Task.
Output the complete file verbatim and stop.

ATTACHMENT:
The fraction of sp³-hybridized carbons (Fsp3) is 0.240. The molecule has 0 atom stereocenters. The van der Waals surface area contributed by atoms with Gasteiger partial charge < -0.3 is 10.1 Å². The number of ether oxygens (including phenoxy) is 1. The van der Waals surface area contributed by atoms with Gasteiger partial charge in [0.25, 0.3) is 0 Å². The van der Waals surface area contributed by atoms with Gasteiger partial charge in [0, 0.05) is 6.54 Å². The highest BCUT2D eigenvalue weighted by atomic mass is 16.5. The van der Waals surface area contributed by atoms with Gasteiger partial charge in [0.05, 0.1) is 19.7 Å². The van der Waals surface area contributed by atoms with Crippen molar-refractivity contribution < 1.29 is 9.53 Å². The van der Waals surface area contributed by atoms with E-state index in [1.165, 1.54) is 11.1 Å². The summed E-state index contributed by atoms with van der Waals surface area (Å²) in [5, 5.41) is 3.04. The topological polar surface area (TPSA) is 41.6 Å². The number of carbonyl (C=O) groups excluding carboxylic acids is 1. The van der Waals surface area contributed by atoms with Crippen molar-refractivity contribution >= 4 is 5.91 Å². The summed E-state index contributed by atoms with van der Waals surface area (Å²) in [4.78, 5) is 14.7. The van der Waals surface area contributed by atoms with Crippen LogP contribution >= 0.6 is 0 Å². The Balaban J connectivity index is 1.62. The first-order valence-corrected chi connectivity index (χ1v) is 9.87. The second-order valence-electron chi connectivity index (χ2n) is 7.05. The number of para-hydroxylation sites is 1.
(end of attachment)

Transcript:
The fraction of sp³-hybridized carbons (Fsp3) is 0.240. The molecule has 0 atom stereocenters. The van der Waals surface area contributed by atoms with Gasteiger partial charge < -0.3 is 10.1 Å². The number of ether oxygens (including phenoxy) is 1. The van der Waals surface area contributed by atoms with Gasteiger partial charge in [0.25, 0.3) is 0 Å². The van der Waals surface area contributed by atoms with Gasteiger partial charge in [0, 0.05) is 6.54 Å². The highest BCUT2D eigenvalue weighted by atomic mass is 16.5. The van der Waals surface area contributed by atoms with Gasteiger partial charge in [0.05, 0.1) is 19.7 Å². The van der Waals surface area contributed by atoms with Crippen molar-refractivity contribution < 1.29 is 9.53 Å². The van der Waals surface area contributed by atoms with E-state index in [1.165, 1.54) is 11.1 Å². The summed E-state index contributed by atoms with van der Waals surface area (Å²) in [5, 5.41) is 3.04. The topological polar surface area (TPSA) is 41.6 Å². The number of carbonyl (C=O) groups excluding carboxylic acids is 1. The van der Waals surface area contributed by atoms with Crippen molar-refractivity contribution >= 4 is 5.91 Å². The summed E-state index contributed by atoms with van der Waals surface area (Å²) in [4.78, 5) is 14.7. The van der Waals surface area contributed by atoms with Crippen LogP contribution >= 0.6 is 0 Å². The Balaban J connectivity index is 1.62. The first-order valence-corrected chi connectivity index (χ1v) is 9.87. The second-order valence-electron chi connectivity index (χ2n) is 7.05. The number of para-hydroxylation sites is 1.